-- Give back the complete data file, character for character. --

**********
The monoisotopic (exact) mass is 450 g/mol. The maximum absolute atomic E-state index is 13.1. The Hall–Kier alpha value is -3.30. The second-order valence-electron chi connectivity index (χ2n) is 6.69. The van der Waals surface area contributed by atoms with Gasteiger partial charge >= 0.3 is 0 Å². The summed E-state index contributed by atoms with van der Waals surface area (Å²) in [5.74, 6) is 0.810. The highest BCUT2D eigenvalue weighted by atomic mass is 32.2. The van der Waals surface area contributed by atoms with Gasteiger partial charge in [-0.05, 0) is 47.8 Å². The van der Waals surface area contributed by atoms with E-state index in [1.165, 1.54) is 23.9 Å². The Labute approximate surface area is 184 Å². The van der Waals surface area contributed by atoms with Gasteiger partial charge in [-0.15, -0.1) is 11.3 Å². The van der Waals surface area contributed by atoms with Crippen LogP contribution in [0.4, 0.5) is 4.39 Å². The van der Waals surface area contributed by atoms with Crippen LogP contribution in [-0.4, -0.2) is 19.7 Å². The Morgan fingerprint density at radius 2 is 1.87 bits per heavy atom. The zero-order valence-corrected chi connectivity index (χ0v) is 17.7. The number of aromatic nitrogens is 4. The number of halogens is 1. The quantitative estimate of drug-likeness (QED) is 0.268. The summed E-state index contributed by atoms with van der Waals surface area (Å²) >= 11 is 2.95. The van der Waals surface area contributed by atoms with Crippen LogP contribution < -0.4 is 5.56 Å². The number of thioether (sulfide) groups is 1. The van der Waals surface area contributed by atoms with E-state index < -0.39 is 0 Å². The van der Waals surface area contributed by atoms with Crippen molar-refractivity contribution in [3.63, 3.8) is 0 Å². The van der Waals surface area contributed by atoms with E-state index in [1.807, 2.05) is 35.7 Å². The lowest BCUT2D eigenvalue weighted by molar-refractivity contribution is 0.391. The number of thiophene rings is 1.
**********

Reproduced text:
The monoisotopic (exact) mass is 450 g/mol. The maximum absolute atomic E-state index is 13.1. The Hall–Kier alpha value is -3.30. The second-order valence-electron chi connectivity index (χ2n) is 6.69. The van der Waals surface area contributed by atoms with Gasteiger partial charge >= 0.3 is 0 Å². The summed E-state index contributed by atoms with van der Waals surface area (Å²) in [5.74, 6) is 0.810. The highest BCUT2D eigenvalue weighted by atomic mass is 32.2. The van der Waals surface area contributed by atoms with Gasteiger partial charge in [-0.05, 0) is 47.8 Å². The van der Waals surface area contributed by atoms with E-state index in [1.165, 1.54) is 23.9 Å². The Labute approximate surface area is 184 Å². The van der Waals surface area contributed by atoms with Gasteiger partial charge in [-0.15, -0.1) is 11.3 Å². The van der Waals surface area contributed by atoms with Crippen LogP contribution in [0.4, 0.5) is 4.39 Å². The van der Waals surface area contributed by atoms with Crippen LogP contribution in [-0.4, -0.2) is 19.7 Å². The Morgan fingerprint density at radius 2 is 1.87 bits per heavy atom. The zero-order valence-corrected chi connectivity index (χ0v) is 17.7. The number of aromatic nitrogens is 4. The number of halogens is 1. The quantitative estimate of drug-likeness (QED) is 0.268. The summed E-state index contributed by atoms with van der Waals surface area (Å²) >= 11 is 2.95. The van der Waals surface area contributed by atoms with Crippen LogP contribution < -0.4 is 5.56 Å². The number of thioether (sulfide) groups is 1. The van der Waals surface area contributed by atoms with E-state index < -0.39 is 0 Å². The van der Waals surface area contributed by atoms with Crippen molar-refractivity contribution in [3.63, 3.8) is 0 Å². The van der Waals surface area contributed by atoms with E-state index in [1.807, 2.05) is 35.7 Å². The lowest BCUT2D eigenvalue weighted by molar-refractivity contribution is 0.391. The number of thiophene rings is 1.